I have a motor with an optoencoder on it, and I want to keep it matching a certain speed using a an Arduino PI loop. I'm not sure what the units of the P, I and D are or if they are even standard but I hope they are. I have found that using a P of 2-3 makes it ramp up and converge on the process variable in a couple seconds which is ok. But since there is some stiction in the motor, there is some oscillation around the setpoint and I think I need to change the I parameter to damp that out. Is there any kind of guideline for how you should set the I parameter depending on the system or the P parameter? For example, I know there is some stiction at one point in the motor's rotation and i know that happens about 3 times per second because of the motor's speed, so knowing that can I make a swag as to what I should set the I to? Or is there a rule of thumb that says that I should be no more than X fraction of P or anything?
I havent checked the formula for Arduino PID, but I usally start with safe params to avoid oscillation:
P = 0.8, I = 40s, no D.
In my opinion, 0.6 < P > 1.4. Finetuning with I.
And one more thing: always avoid the PID max speed to be faster than the actuator!
When I made a servo motor I used the manual tuning description from the Wiki page on PID. I only used P and I and like you didn't bother with D. I was aiming for positional control and you want speed control but they are both set points so I cant see why this 'rule of thumb' wont work.
Quote from Wiki page.
If the system must remain online, one tuning method is to first set Ki and Kd values to zero. Increase the Kp until the output of the loop oscillates, then the Kp should be set to approximately half of that value for a "quarter amplitude decay" type response. Then increase Ki until any offset is correct in sufficient time for the process. However, too much Ki will cause instability. Finally, increase Kd, if required, until the loop is acceptably quick to reach its reference after a load disturbance. However, too much Kd will cause excessive response and overshoot. A fast PID loop tuning usually overshoots slightly to reach the setpoint more quickly; however, some systems cannot accept overshoot, in which case an "over-damped" closed-loop system is required, which will require a Kp setting significantly less than half that of the Kp setting causing oscillation.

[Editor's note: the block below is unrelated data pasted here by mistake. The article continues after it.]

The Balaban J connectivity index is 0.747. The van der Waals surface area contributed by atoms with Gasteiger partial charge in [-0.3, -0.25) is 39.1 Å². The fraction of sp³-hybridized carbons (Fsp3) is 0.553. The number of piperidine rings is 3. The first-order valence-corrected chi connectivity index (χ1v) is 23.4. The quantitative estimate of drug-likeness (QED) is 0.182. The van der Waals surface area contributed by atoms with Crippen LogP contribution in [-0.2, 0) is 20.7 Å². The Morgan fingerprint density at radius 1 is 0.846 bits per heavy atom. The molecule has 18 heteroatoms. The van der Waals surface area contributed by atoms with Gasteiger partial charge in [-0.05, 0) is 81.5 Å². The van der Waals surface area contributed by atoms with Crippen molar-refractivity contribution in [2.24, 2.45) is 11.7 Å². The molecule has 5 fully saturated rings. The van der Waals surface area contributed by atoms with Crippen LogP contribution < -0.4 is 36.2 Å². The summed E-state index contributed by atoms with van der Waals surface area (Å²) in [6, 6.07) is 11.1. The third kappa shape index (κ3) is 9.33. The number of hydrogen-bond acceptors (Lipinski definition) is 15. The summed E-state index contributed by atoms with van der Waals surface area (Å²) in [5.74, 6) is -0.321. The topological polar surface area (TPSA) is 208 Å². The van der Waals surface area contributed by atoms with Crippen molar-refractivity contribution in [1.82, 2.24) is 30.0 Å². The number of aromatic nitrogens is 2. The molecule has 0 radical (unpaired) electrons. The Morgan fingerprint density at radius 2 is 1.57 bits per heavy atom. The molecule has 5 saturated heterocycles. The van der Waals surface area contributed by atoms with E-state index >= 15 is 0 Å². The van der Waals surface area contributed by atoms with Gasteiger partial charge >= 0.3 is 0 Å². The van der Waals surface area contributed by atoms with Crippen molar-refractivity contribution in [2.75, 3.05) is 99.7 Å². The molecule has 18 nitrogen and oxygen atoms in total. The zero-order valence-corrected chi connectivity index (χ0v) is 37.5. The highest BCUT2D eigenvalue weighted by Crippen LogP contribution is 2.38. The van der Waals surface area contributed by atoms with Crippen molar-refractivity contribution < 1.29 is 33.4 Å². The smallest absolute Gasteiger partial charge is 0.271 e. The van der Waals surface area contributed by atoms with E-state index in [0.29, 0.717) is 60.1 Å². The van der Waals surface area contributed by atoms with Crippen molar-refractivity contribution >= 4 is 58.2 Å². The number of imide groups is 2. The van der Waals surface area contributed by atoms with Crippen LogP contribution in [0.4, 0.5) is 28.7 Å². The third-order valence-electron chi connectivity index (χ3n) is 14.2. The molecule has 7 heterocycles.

To make things easy for myself I added extra potentiometers for the P,I values (I didn't bother with D) which enabled me to rapidly have a tinker and get he feel of it with the motor running. I read the pots 10 times a second and not at algorithm speed to minimise the loop speed change when disabling this extra set-up code. Once my motor was behaving as I wanted it I noted the values with a serial print back to the PC and then and set them as constants in the program code Using the external pots allowed me to set the P and I values within about 5 mins after several unsuccessful evenings of guesstimating what they should be and recompiling.
I also adjusted the speed of the loop which has a significant impact on the PID algorithm.
Did you write your own PI code?
Try to look at this: http://en.wikipedia.org/wiki/Ziegler%E2%80%93Nichols_method